A Container Freight Station is an area, usually a large specialist warehouse, that is used in the consolidation and de-consolidation of “Less Than Container Load” (LCL) shipments. When multiple LCL shipments are combined and consolidated, they form a “Full Container Load” (FCL), and de-consolidation is the reverse of this process. A container freight station (CFS) is also a space where stock due for import and export are temporarily stored. It can be described as an extension of a port or terminal with the objective of clearing congestion.
What is a Container Freight Station?
In addition to this, a CFS is located very close to a port, terminal or inland container depot, and are often found close to railway hubs. Container freight stations can be privately owned or owned by the shipping lines. Due to a CFS being involved in the import and export trade at the points of origin and destination, they are often described as either the origin CFS or the destination CFS.
Due to the increasing demand in LCL shipments, container freight stations have become highly desirable facilities. This is because they are usually located at a centralised location near transport links where importers and exporters can securely store their goods, knowing that they will be carefully handled and shipped on to the desired destinations.
Container Freight Charges
When it comes to the matters of logistics in importing and exporting goods through a container freight station, the biggest question in often “what are the CFS charges?”.
The charges applied to CFS tend to refer to the fees applied to an individual activity implemented at a CFS, usually the import and export of shipments through customs. The answer is that CFS charges vary as determined by a number of factors. In certain circumstances, CFS charges can be constant for a specific category of goods.
When it comes to shipping goods into or out of a country, CFS charges can play a huge part due to their high impact on logistics. If the charges are higher than anticipated, then they can form a sizeable part of the logistics budget.
It is particularly important for exporters to understand what the export CFS charges are as these are the charges involved when containers of goods are loaded onto container ships. In some circumstances, it may be possible for the customs authority to communicate with the customs authority at the destination in order to organise an all-inclusive CFS fee that will be acceptable to both countries, but this is a rare occurrence. This means that the exporter will need to always have the most up to date information before exporting their goods.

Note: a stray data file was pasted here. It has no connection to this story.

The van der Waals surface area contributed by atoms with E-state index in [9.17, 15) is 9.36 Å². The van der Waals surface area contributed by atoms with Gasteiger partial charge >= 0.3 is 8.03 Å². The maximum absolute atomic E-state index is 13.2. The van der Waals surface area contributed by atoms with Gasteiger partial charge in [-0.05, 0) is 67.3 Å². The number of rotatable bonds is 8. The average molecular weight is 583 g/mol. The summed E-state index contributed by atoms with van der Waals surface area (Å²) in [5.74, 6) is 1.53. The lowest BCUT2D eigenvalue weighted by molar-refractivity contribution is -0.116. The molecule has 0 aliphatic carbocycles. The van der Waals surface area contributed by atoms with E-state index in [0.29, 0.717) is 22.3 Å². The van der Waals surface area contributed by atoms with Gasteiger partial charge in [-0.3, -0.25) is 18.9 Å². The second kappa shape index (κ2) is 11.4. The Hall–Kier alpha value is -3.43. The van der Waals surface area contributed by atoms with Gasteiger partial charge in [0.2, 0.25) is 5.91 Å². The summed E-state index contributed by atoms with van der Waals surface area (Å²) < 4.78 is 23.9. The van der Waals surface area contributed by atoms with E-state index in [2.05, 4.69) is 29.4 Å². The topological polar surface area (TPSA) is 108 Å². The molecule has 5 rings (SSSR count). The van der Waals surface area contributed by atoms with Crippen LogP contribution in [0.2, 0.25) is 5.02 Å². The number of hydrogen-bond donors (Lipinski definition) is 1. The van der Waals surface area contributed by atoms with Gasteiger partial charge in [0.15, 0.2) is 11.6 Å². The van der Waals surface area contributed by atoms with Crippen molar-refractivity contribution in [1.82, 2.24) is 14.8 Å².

Bonded Warehouse vs. CFS
Bonded warehouse can be described as a chain of warehouses that are disconnected from the area around them. They are specialized warehouses used for the storing of goods that have not had any customs payments or fees paid on them until such time as they are taken from the warehouse and sent to customers.
A container freight station (CFS) is a system of warehouses where goods are stored and packaged into containers. The goods at these container freight stations can then be combined into one container ready for export, known as a Full Container Load, or exported individually which is known as a Less than Container Load.
CFS vs Inland Container Depot
An inland container depot (ICD) is a container storage warehouse inside of a country, but not near any major ports, terminals, or towns. They are often referred to as dry ports as they are often well away from any sea ports or rivers courses.
Where a container freight station is a customs area that is an extension of the port itself, an inland container depot is a customs station that is solely used for the loading and unloading of cargo. The CFS is a part of the customs process where checks of the goods are carried out, whereas an ICD is often only used for the warehousing and temporary storage of goods.